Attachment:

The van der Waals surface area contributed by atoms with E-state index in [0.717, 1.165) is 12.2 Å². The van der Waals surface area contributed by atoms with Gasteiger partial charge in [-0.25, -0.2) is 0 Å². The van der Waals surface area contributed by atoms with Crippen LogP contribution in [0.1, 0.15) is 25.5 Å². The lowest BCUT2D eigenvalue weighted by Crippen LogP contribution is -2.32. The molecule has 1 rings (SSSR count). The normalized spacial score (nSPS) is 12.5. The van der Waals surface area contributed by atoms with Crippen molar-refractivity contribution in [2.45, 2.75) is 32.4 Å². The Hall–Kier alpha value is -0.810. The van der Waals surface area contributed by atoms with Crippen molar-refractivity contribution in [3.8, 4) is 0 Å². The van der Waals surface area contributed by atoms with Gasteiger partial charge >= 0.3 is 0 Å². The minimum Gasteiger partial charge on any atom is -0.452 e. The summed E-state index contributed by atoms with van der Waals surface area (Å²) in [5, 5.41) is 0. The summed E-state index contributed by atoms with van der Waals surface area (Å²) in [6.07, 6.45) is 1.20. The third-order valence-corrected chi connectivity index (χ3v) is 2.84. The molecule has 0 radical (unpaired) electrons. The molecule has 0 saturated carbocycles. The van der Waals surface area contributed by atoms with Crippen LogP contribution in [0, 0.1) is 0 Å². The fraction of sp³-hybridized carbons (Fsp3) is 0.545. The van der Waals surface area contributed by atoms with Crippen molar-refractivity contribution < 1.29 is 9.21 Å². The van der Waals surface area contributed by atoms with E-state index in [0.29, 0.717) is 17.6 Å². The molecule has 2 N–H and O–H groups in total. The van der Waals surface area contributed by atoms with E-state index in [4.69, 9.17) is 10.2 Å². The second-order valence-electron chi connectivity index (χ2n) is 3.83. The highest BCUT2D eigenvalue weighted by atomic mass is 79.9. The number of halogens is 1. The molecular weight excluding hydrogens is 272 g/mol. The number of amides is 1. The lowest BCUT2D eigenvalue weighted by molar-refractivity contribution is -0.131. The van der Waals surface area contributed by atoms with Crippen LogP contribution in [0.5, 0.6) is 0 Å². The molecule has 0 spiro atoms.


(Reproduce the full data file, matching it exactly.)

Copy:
The van der Waals surface area contributed by atoms with E-state index in [0.717, 1.165) is 12.2 Å². The van der Waals surface area contributed by atoms with Gasteiger partial charge in [-0.25, -0.2) is 0 Å². The van der Waals surface area contributed by atoms with Crippen LogP contribution in [0.1, 0.15) is 25.5 Å². The lowest BCUT2D eigenvalue weighted by Crippen LogP contribution is -2.32. The molecule has 1 rings (SSSR count). The normalized spacial score (nSPS) is 12.5. The van der Waals surface area contributed by atoms with Crippen molar-refractivity contribution in [2.45, 2.75) is 32.4 Å². The Hall–Kier alpha value is -0.810. The van der Waals surface area contributed by atoms with Crippen molar-refractivity contribution in [3.8, 4) is 0 Å². The van der Waals surface area contributed by atoms with Gasteiger partial charge >= 0.3 is 0 Å². The minimum Gasteiger partial charge on any atom is -0.452 e. The summed E-state index contributed by atoms with van der Waals surface area (Å²) in [5, 5.41) is 0. The summed E-state index contributed by atoms with van der Waals surface area (Å²) in [6.07, 6.45) is 1.20. The third-order valence-corrected chi connectivity index (χ3v) is 2.84. The molecule has 0 radical (unpaired) electrons. The molecule has 0 saturated carbocycles. The van der Waals surface area contributed by atoms with Crippen LogP contribution in [0, 0.1) is 0 Å². The fraction of sp³-hybridized carbons (Fsp3) is 0.545. The van der Waals surface area contributed by atoms with Crippen molar-refractivity contribution < 1.29 is 9.21 Å². The van der Waals surface area contributed by atoms with E-state index in [0.29, 0.717) is 17.6 Å². The molecule has 2 N–H and O–H groups in total. The van der Waals surface area contributed by atoms with E-state index in [4.69, 9.17) is 10.2 Å². The second-order valence-electron chi connectivity index (χ2n) is 3.83. The highest BCUT2D eigenvalue weighted by atomic mass is 79.9. The number of halogens is 1. The molecular weight excluding hydrogens is 272 g/mol. The number of amides is 1. The lowest BCUT2D eigenvalue weighted by molar-refractivity contribution is -0.131. The van der Waals surface area contributed by atoms with Crippen LogP contribution in [0.5, 0.6) is 0 Å². The molecule has 0 spiro atoms.